Bail and pretrial detention decisions may have important consequences for racial disparities in incarceration rates. Poor minority defendants who are unable to post bail and get released from jail before trial may be more likely to plead guilty and accept longer sentences of incarceration. Racial disparities in incarceration sentences may then reflect a combination of differences in the seriousness of a defendant’s case, criminal history, and economic resources to pay bail. This study examines the extent to which bail decision-making and pretrial detention explain Black-White disparities in criminal adjudications and sentences in the Delaware courts from 2012 to 2014. Over 80% of all criminal defendants have a bond imposed on them before their adjudication. Almost a third of cases involve pretrial detention. After controlling for measured differences in a variety of case characteristics, including severity of charges and criminal histories, cash-only bail and pretrial detention increase a defendant’s likelihood of conviction and pleading guilty, being incarcerated, and receiving a longer incarceration sentence. Bail and pretrial detention also contribute to 30% to 47% of the explained Black-White disparity in these court dispositions. Careful examination of cash-only bail, bail amount, and pretrial detention policies may help reduce racial disparities in incarceration.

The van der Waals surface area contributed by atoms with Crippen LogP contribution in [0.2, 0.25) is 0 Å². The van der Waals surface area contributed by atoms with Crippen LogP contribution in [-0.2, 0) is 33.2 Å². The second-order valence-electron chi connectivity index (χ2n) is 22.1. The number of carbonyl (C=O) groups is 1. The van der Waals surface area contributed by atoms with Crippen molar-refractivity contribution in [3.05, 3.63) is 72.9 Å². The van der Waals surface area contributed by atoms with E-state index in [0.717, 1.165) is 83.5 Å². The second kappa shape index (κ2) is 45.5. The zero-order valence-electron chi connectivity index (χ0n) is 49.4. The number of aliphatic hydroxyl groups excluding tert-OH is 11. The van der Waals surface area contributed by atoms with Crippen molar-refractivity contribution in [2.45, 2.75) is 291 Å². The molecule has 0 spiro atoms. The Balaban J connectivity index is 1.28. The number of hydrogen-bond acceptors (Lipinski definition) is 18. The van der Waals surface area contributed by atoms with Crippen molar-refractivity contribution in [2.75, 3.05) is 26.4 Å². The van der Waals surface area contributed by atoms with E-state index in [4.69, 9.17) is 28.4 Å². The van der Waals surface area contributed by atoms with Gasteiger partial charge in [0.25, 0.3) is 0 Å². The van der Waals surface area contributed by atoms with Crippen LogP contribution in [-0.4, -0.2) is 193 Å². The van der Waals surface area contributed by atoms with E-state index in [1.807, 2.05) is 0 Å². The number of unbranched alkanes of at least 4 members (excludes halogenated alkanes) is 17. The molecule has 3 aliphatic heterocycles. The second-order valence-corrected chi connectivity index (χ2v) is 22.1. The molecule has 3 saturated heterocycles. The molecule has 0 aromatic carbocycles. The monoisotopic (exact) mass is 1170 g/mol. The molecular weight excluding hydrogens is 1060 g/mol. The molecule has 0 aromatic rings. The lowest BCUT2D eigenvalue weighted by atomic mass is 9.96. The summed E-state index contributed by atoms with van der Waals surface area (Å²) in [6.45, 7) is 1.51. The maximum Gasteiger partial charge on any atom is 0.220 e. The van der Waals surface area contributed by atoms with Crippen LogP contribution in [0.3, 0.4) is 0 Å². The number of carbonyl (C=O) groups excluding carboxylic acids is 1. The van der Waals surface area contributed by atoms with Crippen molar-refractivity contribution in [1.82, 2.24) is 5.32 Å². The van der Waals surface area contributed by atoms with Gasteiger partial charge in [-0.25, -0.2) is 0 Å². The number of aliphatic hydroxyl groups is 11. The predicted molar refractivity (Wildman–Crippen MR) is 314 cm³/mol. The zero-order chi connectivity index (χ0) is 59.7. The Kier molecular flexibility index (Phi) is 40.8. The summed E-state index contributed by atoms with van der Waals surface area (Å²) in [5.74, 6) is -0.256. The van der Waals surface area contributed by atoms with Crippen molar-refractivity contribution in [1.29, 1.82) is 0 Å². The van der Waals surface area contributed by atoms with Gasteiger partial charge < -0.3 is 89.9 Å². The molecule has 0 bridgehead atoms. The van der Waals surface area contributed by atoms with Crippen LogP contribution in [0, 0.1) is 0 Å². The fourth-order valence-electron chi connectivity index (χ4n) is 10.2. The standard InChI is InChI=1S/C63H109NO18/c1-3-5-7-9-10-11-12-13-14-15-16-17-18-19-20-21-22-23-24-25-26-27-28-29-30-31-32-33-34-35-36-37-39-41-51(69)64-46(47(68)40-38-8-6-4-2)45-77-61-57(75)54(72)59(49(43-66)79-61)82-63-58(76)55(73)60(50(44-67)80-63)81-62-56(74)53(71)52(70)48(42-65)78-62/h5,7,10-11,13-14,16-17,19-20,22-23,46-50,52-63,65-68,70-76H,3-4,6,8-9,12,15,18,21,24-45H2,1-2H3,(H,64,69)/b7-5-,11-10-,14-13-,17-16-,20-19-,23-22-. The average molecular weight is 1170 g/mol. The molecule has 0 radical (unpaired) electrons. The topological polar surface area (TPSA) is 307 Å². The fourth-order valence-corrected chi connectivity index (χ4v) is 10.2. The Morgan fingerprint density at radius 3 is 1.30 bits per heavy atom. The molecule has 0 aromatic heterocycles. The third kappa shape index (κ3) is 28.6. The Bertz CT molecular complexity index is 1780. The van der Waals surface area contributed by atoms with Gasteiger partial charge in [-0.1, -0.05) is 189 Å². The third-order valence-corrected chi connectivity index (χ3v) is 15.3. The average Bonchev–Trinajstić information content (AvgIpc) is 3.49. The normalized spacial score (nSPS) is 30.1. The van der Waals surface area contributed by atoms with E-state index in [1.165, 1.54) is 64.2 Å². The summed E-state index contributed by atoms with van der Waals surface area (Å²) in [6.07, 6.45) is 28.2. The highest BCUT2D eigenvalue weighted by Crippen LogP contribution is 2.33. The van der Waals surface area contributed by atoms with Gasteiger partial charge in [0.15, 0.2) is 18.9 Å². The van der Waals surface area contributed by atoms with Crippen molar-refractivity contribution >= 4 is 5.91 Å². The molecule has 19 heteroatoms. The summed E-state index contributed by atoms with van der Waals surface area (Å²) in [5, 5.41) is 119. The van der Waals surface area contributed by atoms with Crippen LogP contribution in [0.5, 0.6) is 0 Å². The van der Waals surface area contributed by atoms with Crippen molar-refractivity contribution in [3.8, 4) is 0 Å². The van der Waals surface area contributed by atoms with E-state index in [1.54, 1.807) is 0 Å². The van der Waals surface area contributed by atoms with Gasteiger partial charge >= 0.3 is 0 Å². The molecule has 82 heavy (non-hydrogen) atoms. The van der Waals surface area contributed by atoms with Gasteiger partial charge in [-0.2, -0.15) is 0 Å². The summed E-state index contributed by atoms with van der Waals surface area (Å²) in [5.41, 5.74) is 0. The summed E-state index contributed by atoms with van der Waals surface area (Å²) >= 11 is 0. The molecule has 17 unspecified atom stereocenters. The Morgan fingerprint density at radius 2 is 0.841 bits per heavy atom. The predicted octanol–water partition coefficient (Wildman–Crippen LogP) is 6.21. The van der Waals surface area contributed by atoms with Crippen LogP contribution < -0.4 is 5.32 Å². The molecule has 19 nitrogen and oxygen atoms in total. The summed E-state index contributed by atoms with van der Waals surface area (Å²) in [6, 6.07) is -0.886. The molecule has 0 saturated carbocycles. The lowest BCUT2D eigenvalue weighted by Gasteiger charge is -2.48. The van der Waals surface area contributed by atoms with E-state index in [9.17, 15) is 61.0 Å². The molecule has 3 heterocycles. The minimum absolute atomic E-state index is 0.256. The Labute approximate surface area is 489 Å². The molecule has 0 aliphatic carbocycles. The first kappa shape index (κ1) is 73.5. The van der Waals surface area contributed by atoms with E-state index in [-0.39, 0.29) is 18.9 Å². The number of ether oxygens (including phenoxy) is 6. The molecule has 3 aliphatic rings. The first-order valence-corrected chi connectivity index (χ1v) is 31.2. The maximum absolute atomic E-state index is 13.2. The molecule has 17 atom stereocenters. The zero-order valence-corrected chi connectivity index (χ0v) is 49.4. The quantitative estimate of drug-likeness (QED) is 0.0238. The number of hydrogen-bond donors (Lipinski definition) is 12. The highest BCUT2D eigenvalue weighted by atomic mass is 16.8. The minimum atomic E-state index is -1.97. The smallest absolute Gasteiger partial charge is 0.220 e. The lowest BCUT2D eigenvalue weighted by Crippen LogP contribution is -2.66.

Ellen A. Donnelly and John M. MacDonald,
The Downstream Effects of Bail and Pretrial Detention on Racial Disparities in Incarceration,
J. Crim. L. & Criminology